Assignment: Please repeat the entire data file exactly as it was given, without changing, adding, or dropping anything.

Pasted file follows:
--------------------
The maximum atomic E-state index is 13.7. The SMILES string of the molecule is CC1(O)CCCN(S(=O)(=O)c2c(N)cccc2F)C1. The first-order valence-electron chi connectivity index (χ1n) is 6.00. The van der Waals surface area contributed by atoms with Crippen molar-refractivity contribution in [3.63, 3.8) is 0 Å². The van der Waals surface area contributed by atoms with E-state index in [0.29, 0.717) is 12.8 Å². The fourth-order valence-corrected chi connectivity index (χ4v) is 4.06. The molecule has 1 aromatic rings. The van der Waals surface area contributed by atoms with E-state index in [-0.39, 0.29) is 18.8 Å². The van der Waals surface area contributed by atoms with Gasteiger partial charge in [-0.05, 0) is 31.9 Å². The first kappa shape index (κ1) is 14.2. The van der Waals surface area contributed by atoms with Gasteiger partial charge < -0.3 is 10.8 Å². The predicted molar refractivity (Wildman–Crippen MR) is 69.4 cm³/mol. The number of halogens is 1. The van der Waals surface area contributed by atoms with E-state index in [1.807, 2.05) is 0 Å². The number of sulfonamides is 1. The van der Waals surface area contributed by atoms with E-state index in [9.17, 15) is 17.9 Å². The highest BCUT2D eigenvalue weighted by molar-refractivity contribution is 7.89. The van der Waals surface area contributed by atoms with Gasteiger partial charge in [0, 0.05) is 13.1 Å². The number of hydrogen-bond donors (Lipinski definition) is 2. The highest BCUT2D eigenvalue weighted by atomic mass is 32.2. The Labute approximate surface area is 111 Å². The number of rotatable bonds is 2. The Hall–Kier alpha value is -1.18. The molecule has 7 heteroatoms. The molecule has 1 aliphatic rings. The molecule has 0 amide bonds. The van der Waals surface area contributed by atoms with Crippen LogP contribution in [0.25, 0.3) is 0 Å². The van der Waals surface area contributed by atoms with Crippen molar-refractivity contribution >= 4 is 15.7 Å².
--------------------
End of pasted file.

The maximum atomic E-state index is 13.7. The SMILES string of the molecule is CC1(O)CCCN(S(=O)(=O)c2c(N)cccc2F)C1. The first-order valence-electron chi connectivity index (χ1n) is 6.00. The van der Waals surface area contributed by atoms with Crippen molar-refractivity contribution in [3.63, 3.8) is 0 Å². The van der Waals surface area contributed by atoms with E-state index in [0.29, 0.717) is 12.8 Å². The fourth-order valence-corrected chi connectivity index (χ4v) is 4.06. The molecule has 1 aromatic rings. The van der Waals surface area contributed by atoms with E-state index in [-0.39, 0.29) is 18.8 Å². The van der Waals surface area contributed by atoms with Gasteiger partial charge in [-0.05, 0) is 31.9 Å². The first kappa shape index (κ1) is 14.2. The van der Waals surface area contributed by atoms with Gasteiger partial charge < -0.3 is 10.8 Å². The predicted molar refractivity (Wildman–Crippen MR) is 69.4 cm³/mol. The number of halogens is 1. The van der Waals surface area contributed by atoms with E-state index in [1.807, 2.05) is 0 Å². The number of sulfonamides is 1. The van der Waals surface area contributed by atoms with E-state index in [9.17, 15) is 17.9 Å². The highest BCUT2D eigenvalue weighted by molar-refractivity contribution is 7.89. The van der Waals surface area contributed by atoms with Gasteiger partial charge in [0, 0.05) is 13.1 Å². The number of hydrogen-bond donors (Lipinski definition) is 2. The highest BCUT2D eigenvalue weighted by atomic mass is 32.2. The Labute approximate surface area is 111 Å². The number of rotatable bonds is 2. The Hall–Kier alpha value is -1.18. The molecule has 7 heteroatoms. The molecule has 1 aliphatic rings. The molecule has 0 amide bonds. The van der Waals surface area contributed by atoms with Crippen LogP contribution in [0.25, 0.3) is 0 Å². The van der Waals surface area contributed by atoms with Crippen molar-refractivity contribution >= 4 is 15.7 Å².